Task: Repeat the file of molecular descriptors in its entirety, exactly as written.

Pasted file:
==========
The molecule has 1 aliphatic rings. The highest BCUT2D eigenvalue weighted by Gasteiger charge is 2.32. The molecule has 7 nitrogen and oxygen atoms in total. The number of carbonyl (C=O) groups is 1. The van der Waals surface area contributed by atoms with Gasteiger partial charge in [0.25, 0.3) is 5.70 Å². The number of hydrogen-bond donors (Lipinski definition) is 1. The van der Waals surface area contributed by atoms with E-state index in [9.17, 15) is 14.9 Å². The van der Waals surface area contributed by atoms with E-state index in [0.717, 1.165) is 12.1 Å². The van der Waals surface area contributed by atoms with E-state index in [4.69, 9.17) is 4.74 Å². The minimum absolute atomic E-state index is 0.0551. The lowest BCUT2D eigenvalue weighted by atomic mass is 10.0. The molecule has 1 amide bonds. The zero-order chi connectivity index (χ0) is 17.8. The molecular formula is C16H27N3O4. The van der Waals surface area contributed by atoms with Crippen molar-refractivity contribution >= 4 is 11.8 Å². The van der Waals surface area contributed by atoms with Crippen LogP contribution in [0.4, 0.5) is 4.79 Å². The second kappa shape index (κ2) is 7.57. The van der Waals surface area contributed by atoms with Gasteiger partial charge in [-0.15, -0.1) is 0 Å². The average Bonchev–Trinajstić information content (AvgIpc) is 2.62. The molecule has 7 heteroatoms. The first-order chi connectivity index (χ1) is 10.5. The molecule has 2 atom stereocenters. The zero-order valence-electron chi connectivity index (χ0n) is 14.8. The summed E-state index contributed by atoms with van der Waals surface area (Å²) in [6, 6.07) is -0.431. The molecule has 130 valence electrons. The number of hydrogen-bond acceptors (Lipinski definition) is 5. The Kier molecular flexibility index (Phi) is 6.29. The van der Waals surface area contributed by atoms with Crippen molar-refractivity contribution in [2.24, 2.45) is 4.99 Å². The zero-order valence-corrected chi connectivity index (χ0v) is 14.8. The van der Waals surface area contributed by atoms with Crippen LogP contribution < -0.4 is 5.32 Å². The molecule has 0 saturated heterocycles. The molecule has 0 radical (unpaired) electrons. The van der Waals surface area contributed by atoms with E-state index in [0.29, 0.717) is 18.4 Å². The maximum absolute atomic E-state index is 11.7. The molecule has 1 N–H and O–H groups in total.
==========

The molecule has 1 aliphatic rings. The highest BCUT2D eigenvalue weighted by Gasteiger charge is 2.32. The molecule has 7 nitrogen and oxygen atoms in total. The number of carbonyl (C=O) groups is 1. The van der Waals surface area contributed by atoms with Gasteiger partial charge in [0.25, 0.3) is 5.70 Å². The number of hydrogen-bond donors (Lipinski definition) is 1. The van der Waals surface area contributed by atoms with E-state index in [9.17, 15) is 14.9 Å². The van der Waals surface area contributed by atoms with E-state index in [0.717, 1.165) is 12.1 Å². The van der Waals surface area contributed by atoms with E-state index in [4.69, 9.17) is 4.74 Å². The minimum absolute atomic E-state index is 0.0551. The lowest BCUT2D eigenvalue weighted by atomic mass is 10.0. The molecule has 1 amide bonds. The zero-order chi connectivity index (χ0) is 17.8. The molecular formula is C16H27N3O4. The van der Waals surface area contributed by atoms with Crippen molar-refractivity contribution >= 4 is 11.8 Å². The van der Waals surface area contributed by atoms with Crippen LogP contribution in [0.4, 0.5) is 4.79 Å². The second kappa shape index (κ2) is 7.57. The van der Waals surface area contributed by atoms with Gasteiger partial charge in [-0.15, -0.1) is 0 Å². The average Bonchev–Trinajstić information content (AvgIpc) is 2.62. The molecule has 7 heteroatoms. The first-order chi connectivity index (χ1) is 10.5. The molecule has 2 atom stereocenters. The zero-order valence-electron chi connectivity index (χ0n) is 14.8. The summed E-state index contributed by atoms with van der Waals surface area (Å²) in [6, 6.07) is -0.431. The molecule has 130 valence electrons. The number of hydrogen-bond acceptors (Lipinski definition) is 5. The Kier molecular flexibility index (Phi) is 6.29. The van der Waals surface area contributed by atoms with Crippen molar-refractivity contribution in [2.24, 2.45) is 4.99 Å². The zero-order valence-corrected chi connectivity index (χ0v) is 14.8. The van der Waals surface area contributed by atoms with Crippen LogP contribution < -0.4 is 5.32 Å². The molecule has 0 saturated heterocycles. The molecule has 0 radical (unpaired) electrons. The van der Waals surface area contributed by atoms with E-state index in [0.29, 0.717) is 18.4 Å². The maximum absolute atomic E-state index is 11.7. The molecule has 1 N–H and O–H groups in total.